CRE Finance World Roundtable: Macro Issues Facing CRE Finance A publication of Autumn issue 2013 sponsored by CRE Finance World Autumn 2013 9 Moderator: Lisa Pendergast Managing Director Jefferies LLC Participants: Larry Brown President Starwood Capital Group Sam Chandan PhD FRICS President & Chief Economist Chandan Economics Professor in the Associated Faculty of Real Estate The Wharton School Samir Lakhani Director, Senior CMBS Trader and Portfolio Manager BlackRock Greg Michaud Senior Vice President & Head of Real Estate Finance ING Investment Management Mitchell Resnick Vice President, Multifamily Loan Pricing & Securitization Freddie Mac Roundtable conducted September 16, 2013 Lisa Pendergast: Thank you all for joining our panel discussion on the macro issues facing commercial real estate finance. The macro-economic and geopolitical issues faced by the market today affect our industry more than ever before. For example, clarity on a likely appointee as Chair of the Federal Reserve and the Fed’s decision not to begin tapering in September triggered a ‘risk-on’ mentality in all financial markets, with CMBS being no exception. Whether one is originating commercial or multifamily mortgages, buying commercial real estate-related bonds, or investing in hard assets, the outlook for the direction of rates going forward is vital. Given today’s historically low rates and the understanding the Fed’s quantitative easing will eventually come to an end, the question isn’t will rates rise, but how fast will it happen and how aggressive will the increase be? Sam, I would like to make you the central point in the beginning of this discussion. Then, everyone weigh in. Sam, where do rates go from here now that they’ve already backed up 100 basis points? Do we see another 100 basis point gain before the year is out? Or will the Fed hold steady to see what the economy does? And, what are your thoughts if they do begin to taper, what will that mean for rates? Sam Chandan: The initial adjustment in rates that we saw earlier this summer was certainly abrupt. It speaks to the Fed’s limited influence over the long end of the yield curve. It also caught many commercial real estate investors and lenders by surprise. Not in as much as they did not understand or anticipate that there would be an adjustment in rates at some point; I think the suddenness of it was unexpected for participants in the market that incorrectly perceived the Fed as setting long-term rates when it only influences them. That is clearly the most immediate issue for participants in the market today and with good reason. Very low costs of capital, very low interest rates, and very low borrowing costs have been among the defining features of the commercial real estate recovery. It has impacted capital flows into a variety of assets. It has also been defining in terms of how balance sheet lenders and CMBS market participants have dealt with distress and challenging maturities. After an initial disruption, the first shift in the rate environment has been largely absorbed into lending and cap rate spreads. We risk overconfidence in drawing conclusions from that. The next 100 basis points will not be so easy.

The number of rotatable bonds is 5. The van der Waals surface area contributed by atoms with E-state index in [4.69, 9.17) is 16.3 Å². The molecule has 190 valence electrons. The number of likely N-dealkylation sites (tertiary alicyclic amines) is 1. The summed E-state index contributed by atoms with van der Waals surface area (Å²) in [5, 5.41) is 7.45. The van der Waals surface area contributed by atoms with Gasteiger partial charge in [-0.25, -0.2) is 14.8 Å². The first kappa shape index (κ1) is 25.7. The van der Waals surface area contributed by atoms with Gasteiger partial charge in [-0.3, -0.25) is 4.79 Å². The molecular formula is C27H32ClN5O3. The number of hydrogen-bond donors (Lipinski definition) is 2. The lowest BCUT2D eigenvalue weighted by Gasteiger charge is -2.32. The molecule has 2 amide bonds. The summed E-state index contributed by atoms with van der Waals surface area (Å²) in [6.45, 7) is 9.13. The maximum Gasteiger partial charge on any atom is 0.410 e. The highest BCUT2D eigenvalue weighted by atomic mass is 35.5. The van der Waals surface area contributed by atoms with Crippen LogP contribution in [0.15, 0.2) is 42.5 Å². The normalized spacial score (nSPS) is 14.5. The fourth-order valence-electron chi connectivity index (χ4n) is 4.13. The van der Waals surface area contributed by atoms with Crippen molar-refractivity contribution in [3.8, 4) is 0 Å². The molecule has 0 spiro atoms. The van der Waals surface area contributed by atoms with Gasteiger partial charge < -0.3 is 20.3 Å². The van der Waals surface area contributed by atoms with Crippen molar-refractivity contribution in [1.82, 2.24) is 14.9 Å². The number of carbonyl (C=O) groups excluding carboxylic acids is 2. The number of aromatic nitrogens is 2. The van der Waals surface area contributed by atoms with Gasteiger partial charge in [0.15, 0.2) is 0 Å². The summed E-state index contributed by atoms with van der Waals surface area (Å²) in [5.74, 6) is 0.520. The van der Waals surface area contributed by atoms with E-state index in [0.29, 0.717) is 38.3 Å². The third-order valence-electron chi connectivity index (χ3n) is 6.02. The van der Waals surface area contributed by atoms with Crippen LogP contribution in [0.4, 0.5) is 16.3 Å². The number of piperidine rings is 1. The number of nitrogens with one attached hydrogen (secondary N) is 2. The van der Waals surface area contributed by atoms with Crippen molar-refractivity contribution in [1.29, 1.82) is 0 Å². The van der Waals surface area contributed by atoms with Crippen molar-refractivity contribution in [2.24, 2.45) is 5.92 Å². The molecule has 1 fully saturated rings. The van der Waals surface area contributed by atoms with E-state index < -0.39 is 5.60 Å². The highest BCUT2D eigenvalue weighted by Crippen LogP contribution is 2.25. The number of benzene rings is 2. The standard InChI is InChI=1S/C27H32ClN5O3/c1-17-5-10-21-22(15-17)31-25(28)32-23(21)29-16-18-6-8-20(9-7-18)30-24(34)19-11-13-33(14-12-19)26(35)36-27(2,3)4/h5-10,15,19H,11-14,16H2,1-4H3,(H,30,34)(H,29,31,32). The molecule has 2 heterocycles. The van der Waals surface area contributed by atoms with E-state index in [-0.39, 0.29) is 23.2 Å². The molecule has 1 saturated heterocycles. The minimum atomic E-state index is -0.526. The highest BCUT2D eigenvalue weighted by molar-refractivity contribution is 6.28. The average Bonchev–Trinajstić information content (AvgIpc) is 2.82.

CRE Finance World, Autumn 2013
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